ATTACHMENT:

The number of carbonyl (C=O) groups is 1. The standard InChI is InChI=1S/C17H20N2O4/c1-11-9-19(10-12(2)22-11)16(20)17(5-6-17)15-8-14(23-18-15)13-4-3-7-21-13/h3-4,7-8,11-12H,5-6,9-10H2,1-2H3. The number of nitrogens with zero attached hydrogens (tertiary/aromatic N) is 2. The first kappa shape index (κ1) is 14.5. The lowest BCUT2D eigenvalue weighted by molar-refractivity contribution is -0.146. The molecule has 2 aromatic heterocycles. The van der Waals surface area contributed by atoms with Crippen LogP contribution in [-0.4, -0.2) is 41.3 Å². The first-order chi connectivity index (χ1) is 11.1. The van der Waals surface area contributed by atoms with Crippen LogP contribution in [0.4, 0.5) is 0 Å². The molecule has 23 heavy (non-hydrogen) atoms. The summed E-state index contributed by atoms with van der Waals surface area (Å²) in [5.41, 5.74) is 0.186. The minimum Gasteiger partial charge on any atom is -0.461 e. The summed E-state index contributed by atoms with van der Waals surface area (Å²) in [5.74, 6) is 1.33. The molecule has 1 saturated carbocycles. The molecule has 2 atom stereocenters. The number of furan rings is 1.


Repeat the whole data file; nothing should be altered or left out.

The number of carbonyl (C=O) groups is 1. The standard InChI is InChI=1S/C17H20N2O4/c1-11-9-19(10-12(2)22-11)16(20)17(5-6-17)15-8-14(23-18-15)13-4-3-7-21-13/h3-4,7-8,11-12H,5-6,9-10H2,1-2H3. The number of nitrogens with zero attached hydrogens (tertiary/aromatic N) is 2. The first kappa shape index (κ1) is 14.5. The lowest BCUT2D eigenvalue weighted by molar-refractivity contribution is -0.146. The molecule has 2 aromatic heterocycles. The van der Waals surface area contributed by atoms with Crippen LogP contribution in [-0.4, -0.2) is 41.3 Å². The first-order chi connectivity index (χ1) is 11.1. The van der Waals surface area contributed by atoms with Crippen LogP contribution in [0.4, 0.5) is 0 Å². The molecule has 23 heavy (non-hydrogen) atoms. The summed E-state index contributed by atoms with van der Waals surface area (Å²) in [5.41, 5.74) is 0.186. The minimum Gasteiger partial charge on any atom is -0.461 e. The summed E-state index contributed by atoms with van der Waals surface area (Å²) in [5.74, 6) is 1.33. The molecule has 1 saturated carbocycles. The molecule has 2 atom stereocenters. The number of furan rings is 1.